CITATION: Journal of General Internal Medicine (JGIM) Supplement. December 2014;29(4 Suppl):1525-1497.

*(Full text is available from within the VA network or via VPN connection. Non-VA readers will only have access to the full text if they are SGIM members or subscribers to JGIM.)


The goal of the QUERI Rapid Implementation Supplements for Operations & Methodological Enhancements (RISOMEs) RFA is to promote promising initiatives involving VA and non-VA partners that ultimately inform implementation and quality improvement strategies that will improve healthcare for Veterans. An initial call for RISOME applications was sent out in the fall in response to recommendations from the QUERI National Evaluation, conducted by HSR&D's Center for Implementation Practice and Research Support (CIPRS). RISOMEs were designed to specifically address the need for cross-cutting implementation initiatives, and to speed up the research-into-clinical practice cycle.

QUERI reviewed 52 RISOMEs applications in October, 2014. Priority was given to proposals that were most aligned with priority goals from the updated QUERI National Strategic Plan, with a focus on speeding the research cycle, increasing impact, and promoting implementation science. Priority also was given to proposals that would forge time-sensitive partnerships across VA or non-VA organizations/national programs in response to VHA priorities (e.g., Blueprint for Excellence), and that had the potential for further spread and promotion of national implementation studies. The following RISOMEs have been approved for funding:

  • Cross-QUERI Resource Center for Improving Prescribing Practices
    Principal Investigator: Alex Sox-Harris, Ph.D., Substance Use Disorders-QUERI Principal Partners: Cross-QUERI Partnership
  • Develop a Tool for Tailoring Implementation Strategies
    Principal Investigator: Laura Damschroder, Ph.D., Diabetes-QUERI
    Principal Partners: Cross-QUERI Partnership
  • Evaluation and Implementation-Collaborative Group Focused on Sustained Improvement in the Cost and Quality of Cancer Care in VHA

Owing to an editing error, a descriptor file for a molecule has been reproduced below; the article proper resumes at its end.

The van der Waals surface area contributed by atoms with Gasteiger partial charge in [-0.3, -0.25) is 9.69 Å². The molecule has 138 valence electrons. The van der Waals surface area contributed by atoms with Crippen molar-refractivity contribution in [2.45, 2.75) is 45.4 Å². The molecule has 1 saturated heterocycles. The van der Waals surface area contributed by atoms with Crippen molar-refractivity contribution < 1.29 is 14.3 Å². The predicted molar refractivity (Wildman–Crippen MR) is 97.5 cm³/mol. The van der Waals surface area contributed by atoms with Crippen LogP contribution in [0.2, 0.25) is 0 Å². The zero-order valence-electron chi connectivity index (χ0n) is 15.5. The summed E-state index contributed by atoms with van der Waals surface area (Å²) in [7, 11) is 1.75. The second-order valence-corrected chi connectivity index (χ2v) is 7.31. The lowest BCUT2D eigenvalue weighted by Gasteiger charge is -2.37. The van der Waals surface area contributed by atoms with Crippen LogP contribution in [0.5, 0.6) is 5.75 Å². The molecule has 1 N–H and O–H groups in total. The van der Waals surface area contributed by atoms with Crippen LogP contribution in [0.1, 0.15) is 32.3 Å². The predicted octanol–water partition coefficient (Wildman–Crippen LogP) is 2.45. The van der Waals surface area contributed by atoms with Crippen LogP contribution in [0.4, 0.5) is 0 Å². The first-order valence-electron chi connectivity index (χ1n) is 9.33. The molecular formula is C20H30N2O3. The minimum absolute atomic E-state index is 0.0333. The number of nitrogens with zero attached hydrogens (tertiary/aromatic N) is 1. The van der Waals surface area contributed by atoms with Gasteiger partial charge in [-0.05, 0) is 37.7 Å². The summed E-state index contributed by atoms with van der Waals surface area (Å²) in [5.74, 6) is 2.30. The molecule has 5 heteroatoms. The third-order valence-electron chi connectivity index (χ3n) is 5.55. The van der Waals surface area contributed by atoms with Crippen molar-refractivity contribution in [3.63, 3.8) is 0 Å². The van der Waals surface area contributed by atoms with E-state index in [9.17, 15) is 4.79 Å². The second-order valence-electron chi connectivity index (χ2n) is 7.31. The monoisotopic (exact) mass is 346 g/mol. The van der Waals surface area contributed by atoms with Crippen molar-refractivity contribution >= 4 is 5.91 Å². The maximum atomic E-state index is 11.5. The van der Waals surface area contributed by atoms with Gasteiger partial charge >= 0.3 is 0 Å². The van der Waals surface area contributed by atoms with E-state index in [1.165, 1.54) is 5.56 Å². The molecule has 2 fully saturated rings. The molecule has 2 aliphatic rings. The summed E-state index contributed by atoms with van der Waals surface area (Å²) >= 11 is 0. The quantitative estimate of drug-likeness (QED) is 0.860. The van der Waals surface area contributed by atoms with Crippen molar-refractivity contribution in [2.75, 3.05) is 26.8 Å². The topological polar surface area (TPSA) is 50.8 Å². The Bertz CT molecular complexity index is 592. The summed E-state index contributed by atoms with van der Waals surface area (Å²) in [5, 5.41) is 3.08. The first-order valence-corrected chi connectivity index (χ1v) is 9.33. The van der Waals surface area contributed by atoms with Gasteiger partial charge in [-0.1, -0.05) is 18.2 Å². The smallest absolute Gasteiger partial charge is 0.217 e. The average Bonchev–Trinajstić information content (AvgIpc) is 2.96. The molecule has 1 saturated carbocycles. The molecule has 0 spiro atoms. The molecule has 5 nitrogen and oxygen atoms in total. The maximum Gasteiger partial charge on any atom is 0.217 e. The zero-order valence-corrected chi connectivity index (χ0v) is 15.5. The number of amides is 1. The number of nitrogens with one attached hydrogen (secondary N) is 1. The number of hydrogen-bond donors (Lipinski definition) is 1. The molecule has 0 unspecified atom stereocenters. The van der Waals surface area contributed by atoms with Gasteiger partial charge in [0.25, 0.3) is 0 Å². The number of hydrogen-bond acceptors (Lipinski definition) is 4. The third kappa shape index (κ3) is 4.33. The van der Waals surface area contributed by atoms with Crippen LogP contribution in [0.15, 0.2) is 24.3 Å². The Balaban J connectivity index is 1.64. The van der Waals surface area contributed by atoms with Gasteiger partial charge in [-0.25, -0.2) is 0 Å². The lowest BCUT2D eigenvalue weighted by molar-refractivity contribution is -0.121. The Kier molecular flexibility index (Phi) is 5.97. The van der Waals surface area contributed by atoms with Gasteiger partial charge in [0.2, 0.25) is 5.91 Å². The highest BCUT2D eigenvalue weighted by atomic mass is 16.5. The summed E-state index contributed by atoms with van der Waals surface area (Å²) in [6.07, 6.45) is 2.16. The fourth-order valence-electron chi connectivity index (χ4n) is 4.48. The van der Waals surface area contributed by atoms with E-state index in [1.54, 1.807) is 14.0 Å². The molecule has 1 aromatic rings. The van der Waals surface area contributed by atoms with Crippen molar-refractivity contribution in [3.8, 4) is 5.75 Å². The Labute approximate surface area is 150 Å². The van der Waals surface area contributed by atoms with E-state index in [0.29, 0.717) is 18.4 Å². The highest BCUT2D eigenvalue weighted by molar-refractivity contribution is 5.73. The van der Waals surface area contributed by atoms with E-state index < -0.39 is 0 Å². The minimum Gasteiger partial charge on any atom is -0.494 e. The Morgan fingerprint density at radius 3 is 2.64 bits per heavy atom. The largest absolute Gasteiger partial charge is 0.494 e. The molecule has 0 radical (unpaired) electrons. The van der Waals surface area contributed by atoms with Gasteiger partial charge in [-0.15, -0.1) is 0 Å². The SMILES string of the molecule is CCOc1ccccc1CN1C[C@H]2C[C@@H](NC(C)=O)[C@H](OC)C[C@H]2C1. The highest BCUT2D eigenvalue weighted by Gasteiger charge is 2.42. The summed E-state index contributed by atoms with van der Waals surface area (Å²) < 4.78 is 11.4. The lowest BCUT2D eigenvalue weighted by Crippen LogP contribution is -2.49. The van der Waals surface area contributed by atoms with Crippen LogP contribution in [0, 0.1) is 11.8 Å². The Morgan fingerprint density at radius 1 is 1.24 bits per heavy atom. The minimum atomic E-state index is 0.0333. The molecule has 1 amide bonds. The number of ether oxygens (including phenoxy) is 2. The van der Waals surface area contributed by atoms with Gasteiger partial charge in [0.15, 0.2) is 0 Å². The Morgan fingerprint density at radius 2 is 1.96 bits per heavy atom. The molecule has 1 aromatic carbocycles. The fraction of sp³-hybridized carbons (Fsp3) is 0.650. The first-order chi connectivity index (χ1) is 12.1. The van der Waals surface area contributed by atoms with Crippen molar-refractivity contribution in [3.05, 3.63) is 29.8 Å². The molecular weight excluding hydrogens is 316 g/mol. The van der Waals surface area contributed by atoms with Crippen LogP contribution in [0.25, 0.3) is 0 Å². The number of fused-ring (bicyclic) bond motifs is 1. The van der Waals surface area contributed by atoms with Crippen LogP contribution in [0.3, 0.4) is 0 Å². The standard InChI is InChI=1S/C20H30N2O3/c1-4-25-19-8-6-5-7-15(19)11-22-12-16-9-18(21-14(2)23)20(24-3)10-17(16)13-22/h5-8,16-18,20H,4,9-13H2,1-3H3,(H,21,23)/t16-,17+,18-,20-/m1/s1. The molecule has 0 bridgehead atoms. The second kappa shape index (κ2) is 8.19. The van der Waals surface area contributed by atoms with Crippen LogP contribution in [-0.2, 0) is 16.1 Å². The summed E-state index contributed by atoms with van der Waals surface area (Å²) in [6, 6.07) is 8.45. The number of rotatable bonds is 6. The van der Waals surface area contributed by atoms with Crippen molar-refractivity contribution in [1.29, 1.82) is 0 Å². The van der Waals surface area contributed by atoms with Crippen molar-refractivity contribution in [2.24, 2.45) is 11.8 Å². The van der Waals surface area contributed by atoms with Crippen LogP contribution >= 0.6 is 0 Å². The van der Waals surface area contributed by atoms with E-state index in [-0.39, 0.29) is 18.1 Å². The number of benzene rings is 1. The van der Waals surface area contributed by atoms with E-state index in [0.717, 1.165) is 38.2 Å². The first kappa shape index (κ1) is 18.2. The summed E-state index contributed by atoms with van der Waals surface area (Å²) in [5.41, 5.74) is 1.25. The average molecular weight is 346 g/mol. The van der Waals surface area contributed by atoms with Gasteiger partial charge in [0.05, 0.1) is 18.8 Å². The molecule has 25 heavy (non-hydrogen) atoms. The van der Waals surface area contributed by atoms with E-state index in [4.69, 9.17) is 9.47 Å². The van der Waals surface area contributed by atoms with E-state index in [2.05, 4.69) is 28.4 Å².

Principal Investigator: Jeff Whittle; M.D., Ischemic Heart Disease-QUERI
    Principal Partners: VA Oncology and The American Legion
  • Identifying Specific Non-VHA Healthcare with the Mental Health Research Network
    Principal Investigator: Laurel Copeland, Ph.D., Central Texas VA Health Care System
    Principal Partner: HMO Research Network
  • Infrastructure for Improvement in Community Living Centers
    Principal Investigator: Anne Sales, Ph.D., HSR&D's Center for Implementation Practice and Research Support (CIPRS)
    Principal Partners: Inpatient Evaluation Centers and VISNs (Veterans Integrated Service Networks)
  • Methodological Enhancement for the Construction of Business Case Analyses
    Principal Investigator: Dawn Bravata, M.D., Stroke-QUERI
    Principal Partners: Veterans Engineering Resource Center (VERC) and HSR&D's Health Economics Resource Center (HERC)
  • Predicting VHA Reliance of High-Risk Patients in PACTs for Intensive Management
    Principal Investigator: Julia Prentice, Ph.D., VA Health Care Financing & Economics (HCFE)
    Principal Partner: VA Patient-Aligned Care Team (PACT)
  • VA ACHIEVE to Improve Care Transitions and Reduce Readmissions
    Principal Investigator: Paul Heidenreich, M.D., M.S., Chronic Heart Failure-QUERI
    Principal Partner: Patient-Centered Outcomes Research Institute (PCORI)
  • VA Quality Scholars National Practicum to Bring Veterans' Voices to Choosing Wisely Conversations
    Principal Investigator: Aanand Naik, M.D., HSR&D's Center for Innovations in Quality, Effectiveness and Safety (IQuEST) Principal Partners: VA Quality Scholars Fellowship Program (NQSFP), and the Office of Specialty Care Services (SCS)

Approved RISOME projects transcend a number of topics critical to improving the health and care of Veterans, including care transitions, aging, population health, and chronic illness, as well as methods such as implementation strategy operationalization, business case analysis, practice-based implementation networks, and/or intramural research opportunities.